It's five years old and near the end of its life expectancy. A good battery can only be expected to stay charged enough to start the engine for three weeks. That's because of all the computers' memory circuits drawing constant current. A five-year-old battery is doing good if it can still crank the engine after sitting for a week.
Once a battery becomes very discharged, it will take a good 15 to 20 minutes on a charger, (or driving the car), for the acid in the battery to become conductive so it will START to take a charge. At that point it will need at least an hour charging at a slow rate to become fully recharged. 12 miles isn't enough time to fully charge the battery. Then you let a discharged battery sit for another week so it can be expected to be nearly totally dead. You might be able to save it yet but charge it at a slow rate for at least an hour. Charging it at a high rate will destroy an old battery or hasten its eventual failure. The generator on your car puts out three phase current which is very steady. Home battery chargers put out rectified single phase current which turns full-on and full-off 120 times per second. That causes the plates in the battery to vibrate.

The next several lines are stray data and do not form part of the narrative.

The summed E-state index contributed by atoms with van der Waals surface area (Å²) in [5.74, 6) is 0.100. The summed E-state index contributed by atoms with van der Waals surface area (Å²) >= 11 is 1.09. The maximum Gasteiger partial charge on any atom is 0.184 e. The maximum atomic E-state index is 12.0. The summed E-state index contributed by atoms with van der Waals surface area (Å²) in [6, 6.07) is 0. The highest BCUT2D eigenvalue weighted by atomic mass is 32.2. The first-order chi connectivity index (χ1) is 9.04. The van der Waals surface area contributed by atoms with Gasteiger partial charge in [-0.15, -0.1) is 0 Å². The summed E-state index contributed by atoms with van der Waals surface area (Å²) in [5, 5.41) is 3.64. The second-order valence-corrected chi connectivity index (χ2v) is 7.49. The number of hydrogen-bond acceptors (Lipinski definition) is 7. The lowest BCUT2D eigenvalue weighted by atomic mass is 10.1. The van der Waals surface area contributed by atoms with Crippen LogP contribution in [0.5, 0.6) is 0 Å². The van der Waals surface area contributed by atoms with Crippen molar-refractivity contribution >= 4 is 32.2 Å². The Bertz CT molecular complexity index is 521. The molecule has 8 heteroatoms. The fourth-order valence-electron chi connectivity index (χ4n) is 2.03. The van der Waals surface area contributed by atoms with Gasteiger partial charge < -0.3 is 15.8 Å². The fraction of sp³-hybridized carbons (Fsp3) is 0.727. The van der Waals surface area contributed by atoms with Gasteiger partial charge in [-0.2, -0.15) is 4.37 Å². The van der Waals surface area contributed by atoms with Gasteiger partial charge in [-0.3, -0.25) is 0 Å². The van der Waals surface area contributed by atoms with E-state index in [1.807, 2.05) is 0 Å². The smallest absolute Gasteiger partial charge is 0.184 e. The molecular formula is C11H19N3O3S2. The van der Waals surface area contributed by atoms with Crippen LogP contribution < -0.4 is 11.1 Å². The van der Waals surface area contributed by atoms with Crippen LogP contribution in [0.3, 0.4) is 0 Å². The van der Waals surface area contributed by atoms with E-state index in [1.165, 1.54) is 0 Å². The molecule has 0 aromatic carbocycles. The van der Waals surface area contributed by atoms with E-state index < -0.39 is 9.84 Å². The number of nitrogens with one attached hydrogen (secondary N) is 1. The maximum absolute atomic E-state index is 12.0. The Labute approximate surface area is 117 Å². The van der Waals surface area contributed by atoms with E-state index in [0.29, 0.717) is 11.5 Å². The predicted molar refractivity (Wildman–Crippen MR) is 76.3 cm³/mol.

The lead flakes off the plates as the battery ages, and those flakes build up in the bottom of the case. When they get high enough, they short out that cell. When the battery charger vibrates the plates, that lead flakes off faster.
Tuesday, February 5th, 2013 AT 10:20 PM